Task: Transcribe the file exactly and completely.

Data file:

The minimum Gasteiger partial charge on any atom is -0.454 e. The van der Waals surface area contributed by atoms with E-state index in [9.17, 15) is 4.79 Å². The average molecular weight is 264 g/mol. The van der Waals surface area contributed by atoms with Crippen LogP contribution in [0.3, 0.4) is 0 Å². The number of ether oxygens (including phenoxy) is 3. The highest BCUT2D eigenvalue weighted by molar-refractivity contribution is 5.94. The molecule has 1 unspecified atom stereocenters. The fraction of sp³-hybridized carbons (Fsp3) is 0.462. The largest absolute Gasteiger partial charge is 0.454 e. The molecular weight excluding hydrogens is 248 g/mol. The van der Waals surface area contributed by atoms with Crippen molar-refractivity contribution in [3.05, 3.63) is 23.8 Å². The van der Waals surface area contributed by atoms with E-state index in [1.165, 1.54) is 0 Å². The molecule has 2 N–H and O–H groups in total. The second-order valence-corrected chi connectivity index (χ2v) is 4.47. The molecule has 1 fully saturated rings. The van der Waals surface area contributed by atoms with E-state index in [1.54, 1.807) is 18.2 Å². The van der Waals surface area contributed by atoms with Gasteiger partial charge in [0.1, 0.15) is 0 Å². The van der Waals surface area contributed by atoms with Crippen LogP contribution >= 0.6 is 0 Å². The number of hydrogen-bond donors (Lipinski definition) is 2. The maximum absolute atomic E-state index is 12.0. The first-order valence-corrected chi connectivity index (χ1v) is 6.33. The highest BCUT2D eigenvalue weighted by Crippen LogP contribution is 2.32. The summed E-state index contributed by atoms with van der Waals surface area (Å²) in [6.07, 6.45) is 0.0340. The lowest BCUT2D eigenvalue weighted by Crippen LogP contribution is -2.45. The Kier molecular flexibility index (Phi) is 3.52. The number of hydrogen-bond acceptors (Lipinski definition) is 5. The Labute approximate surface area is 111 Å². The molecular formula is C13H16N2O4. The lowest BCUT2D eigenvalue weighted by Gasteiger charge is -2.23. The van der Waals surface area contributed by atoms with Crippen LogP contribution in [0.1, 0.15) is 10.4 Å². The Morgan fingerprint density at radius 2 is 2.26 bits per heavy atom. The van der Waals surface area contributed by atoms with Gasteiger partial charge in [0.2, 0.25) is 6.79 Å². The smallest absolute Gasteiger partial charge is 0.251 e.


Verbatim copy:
The minimum Gasteiger partial charge on any atom is -0.454 e. The van der Waals surface area contributed by atoms with E-state index in [9.17, 15) is 4.79 Å². The average molecular weight is 264 g/mol. The van der Waals surface area contributed by atoms with Crippen LogP contribution in [0.3, 0.4) is 0 Å². The number of ether oxygens (including phenoxy) is 3. The highest BCUT2D eigenvalue weighted by molar-refractivity contribution is 5.94. The molecule has 1 unspecified atom stereocenters. The fraction of sp³-hybridized carbons (Fsp3) is 0.462. The largest absolute Gasteiger partial charge is 0.454 e. The molecular weight excluding hydrogens is 248 g/mol. The van der Waals surface area contributed by atoms with Crippen molar-refractivity contribution in [3.05, 3.63) is 23.8 Å². The van der Waals surface area contributed by atoms with E-state index in [1.165, 1.54) is 0 Å². The molecule has 2 N–H and O–H groups in total. The second-order valence-corrected chi connectivity index (χ2v) is 4.47. The molecule has 1 fully saturated rings. The van der Waals surface area contributed by atoms with E-state index in [1.54, 1.807) is 18.2 Å². The van der Waals surface area contributed by atoms with Gasteiger partial charge in [0.1, 0.15) is 0 Å². The van der Waals surface area contributed by atoms with Crippen LogP contribution >= 0.6 is 0 Å². The number of hydrogen-bond donors (Lipinski definition) is 2. The maximum absolute atomic E-state index is 12.0. The first-order valence-corrected chi connectivity index (χ1v) is 6.33. The highest BCUT2D eigenvalue weighted by Crippen LogP contribution is 2.32. The summed E-state index contributed by atoms with van der Waals surface area (Å²) in [6.07, 6.45) is 0.0340. The lowest BCUT2D eigenvalue weighted by Crippen LogP contribution is -2.45. The Kier molecular flexibility index (Phi) is 3.52. The number of hydrogen-bond acceptors (Lipinski definition) is 5. The Labute approximate surface area is 111 Å². The molecular formula is C13H16N2O4. The lowest BCUT2D eigenvalue weighted by Gasteiger charge is -2.23. The van der Waals surface area contributed by atoms with Crippen LogP contribution in [0.1, 0.15) is 10.4 Å². The Morgan fingerprint density at radius 2 is 2.26 bits per heavy atom. The van der Waals surface area contributed by atoms with Gasteiger partial charge in [0.2, 0.25) is 6.79 Å². The smallest absolute Gasteiger partial charge is 0.251 e.